1932 Miller FWD Special Roadster Vehicle Profile

1932 Miller FWD Special photograph

1932 Miller FWD Special photograph

1932 Miller FWD Special photograph

1932 Miller FWD Special photograph

1932 Miller FWD Special photograph

1932 Miller FWD Special photograph

1932 Miller FWD Special photograph

1932 Miller FWD Special photograph

1932 Miller FWD Special photograph

1932 Miller FWD Special photograph

1932 Miller FWD Special photograph

1932 Miller FWD Special photograph

1932 Miller FWD Special photograph

1932 Miller FWD Special photograph

1932 Miller FWD Special photograph

1932 Miller FWD Special photograph

1932 Miller FWD Special photograph

1932 Miller FWD Special photograph

1932 Miller FWD Special photograph

1932 Miller FWD Special photograph

1932 Miller FWD Special1932 Miller FWD Special1932 Miller FWD Special1932 Miller FWD Special1932 Miller FWD Special1932 Miller FWD Special1932 Miller FWD Special1932 Miller FWD Special1932 Miller FWD Special1932 Miller FWD Special1932 Miller FWD Special1932 Miller FWD Special1932 Miller FWD Special1932 Miller FWD Special1932 Miller FWD Special1932 Miller FWD Special1932 Miller FWD Special1932 Miller FWD Special1932 Miller FWD Special1932 Miller FWD Special
Roadster
This 1932 Miller, four-wheel drive, finished in 4th place at the 1936 Indy 500, driven by Mauri Rose. It also won the first Mt. Equinox Hill Climb on May 22nd of 1950. The record time was 6 minutes, 59.4 seconds with an average speed of 54.2 miles-per hour.

It is powered by a 255 Miller Offenhauser engine rated at 300 horsepower and mated to a 3-speed manual transmission.

The front wheel drive system was revolutionary. The cars built by Harry Miller were often works of genius. Cars built by Miller won the Indy 500 nine times (plus three additional victories with his engines in other chassis). They accounted for 83 percent of the Brickyard's fields between 1923 and 1928.

Sensing the oncoming Great Depression and the difficulties it would add to the racing world, Miller sold his assents to a group of investors, who re-named the business Schofield-Miller.

After running low on funds, he revived his old company and began work on a series of new projects, including an overhead cam head for Model A Ford blocks. Other projects including a V16 engine, and a replacement high-performance drivetrain for the Cord L29. The internal dimensions of the V16 engine would later be used to create the 4-cylinder '255' engine. This would lead to the epic Offenhauser engine that would dominate the American racing scene until the Seventies.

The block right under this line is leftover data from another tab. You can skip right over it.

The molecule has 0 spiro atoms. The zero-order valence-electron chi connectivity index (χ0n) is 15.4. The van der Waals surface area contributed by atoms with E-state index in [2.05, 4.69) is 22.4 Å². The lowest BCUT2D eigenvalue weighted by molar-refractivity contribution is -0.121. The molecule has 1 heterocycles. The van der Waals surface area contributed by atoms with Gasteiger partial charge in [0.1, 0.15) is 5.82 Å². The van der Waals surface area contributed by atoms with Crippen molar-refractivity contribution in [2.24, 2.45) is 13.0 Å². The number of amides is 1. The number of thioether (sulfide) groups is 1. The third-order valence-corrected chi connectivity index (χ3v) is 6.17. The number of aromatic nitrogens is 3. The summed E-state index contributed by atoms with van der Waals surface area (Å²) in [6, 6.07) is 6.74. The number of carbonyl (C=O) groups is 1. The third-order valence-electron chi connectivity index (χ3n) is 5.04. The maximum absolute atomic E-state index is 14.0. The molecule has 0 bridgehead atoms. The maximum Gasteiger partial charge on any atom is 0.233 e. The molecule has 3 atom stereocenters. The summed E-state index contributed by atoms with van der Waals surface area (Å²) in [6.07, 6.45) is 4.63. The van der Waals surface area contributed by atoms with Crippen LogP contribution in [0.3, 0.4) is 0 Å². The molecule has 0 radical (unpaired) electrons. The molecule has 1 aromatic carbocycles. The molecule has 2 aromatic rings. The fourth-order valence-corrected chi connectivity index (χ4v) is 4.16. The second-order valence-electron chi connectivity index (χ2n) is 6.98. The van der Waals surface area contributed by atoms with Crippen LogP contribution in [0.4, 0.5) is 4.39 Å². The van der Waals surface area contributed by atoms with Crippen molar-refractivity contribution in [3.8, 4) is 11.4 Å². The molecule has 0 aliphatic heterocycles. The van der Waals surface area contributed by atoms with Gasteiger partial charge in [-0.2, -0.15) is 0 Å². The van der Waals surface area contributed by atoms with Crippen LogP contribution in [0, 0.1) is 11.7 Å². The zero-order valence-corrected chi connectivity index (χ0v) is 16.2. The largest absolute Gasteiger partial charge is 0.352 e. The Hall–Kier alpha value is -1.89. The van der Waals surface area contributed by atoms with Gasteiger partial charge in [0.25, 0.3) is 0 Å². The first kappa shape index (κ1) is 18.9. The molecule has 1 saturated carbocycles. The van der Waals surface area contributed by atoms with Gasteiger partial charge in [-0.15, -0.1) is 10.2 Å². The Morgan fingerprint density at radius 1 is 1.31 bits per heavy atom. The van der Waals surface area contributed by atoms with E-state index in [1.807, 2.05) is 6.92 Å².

In 1931, Miller earned another victory at Indianapolis with the '230' straight-8 cars. After this accomplishment, Miller and friend Harry Hartz traveled to Clintonville, Wisconsin, to visit the FWD Company, builders of commercial 4WD machines. After the trip, Miller began work on building two 4WD racer cars in Los Angeles. One was per the agreement formed with the FWD Company. The other example, Miller hoped to sell.

Power for the 4WD cars came from a new 308 cubic-inch V8 with dual overhead cams designed by Leo Goossen. They were given a 3-speed gearbox and power was sent to the wheels laterally to the car's passenger side via a gear-set, and then into a lockable differential. The front wheels were located by a DeDion tube with quarter-elliptic leaf springs at all four corners.

One of the completed cars represented the FWD Company at the 1932 Indy Speedway. The other example was entered by Miller himself. The FWD Company car was driven by Bob McDonough, who ran well for a while before he was forced to drop out due to an oiling problem. Miller's car was driven by Gus Schrader. It started in 28th position and quickly raced into the 3rd spot. Unfortunately, it slid into the wall after its tires became coated with oil.

The following year, the FWD Company's car qualified 2nd, but again was forced to retire prematurely. For 1934, the V8 engine was replaced by a Miller-designed '255' 4-cylinder unit. It led the race for 60 laps and would finish in 9th place due to lengthy pit stops.

In 1935, the car was driven by Mauri Rose and again DNF'd. In 1936, Rose finished 4th. In 1937 it threw a rod.

By the mid-1930s, Miller had lost much of his financial funds. His FWD car was sold to a Los Angeles businessman who had it sent to Europe where it was entered in the 1934 Tripoli Grand Prix where it was driven by Peter De Paolo. The car finished in 7th position. This race marked the first time a 4WD was used in Grand Prix competition.

The car was later entered by DePaolo in the Grand Prix at Avus, Germany. While running in 7th place, the engine exploded and pieces of the engine flew very close to Adolf Hitler's viewing area. A nearby general saw a fragment fly past the Fuhrer's head.

After the race, the car returned to the United States where the chassis was later lost. The engine, however, was repaired by Overton Phillips, and fitted to a Type 35 chassis.


No auction information available for this vehicle at this time.

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(Data based on Model Year 1932 sales)

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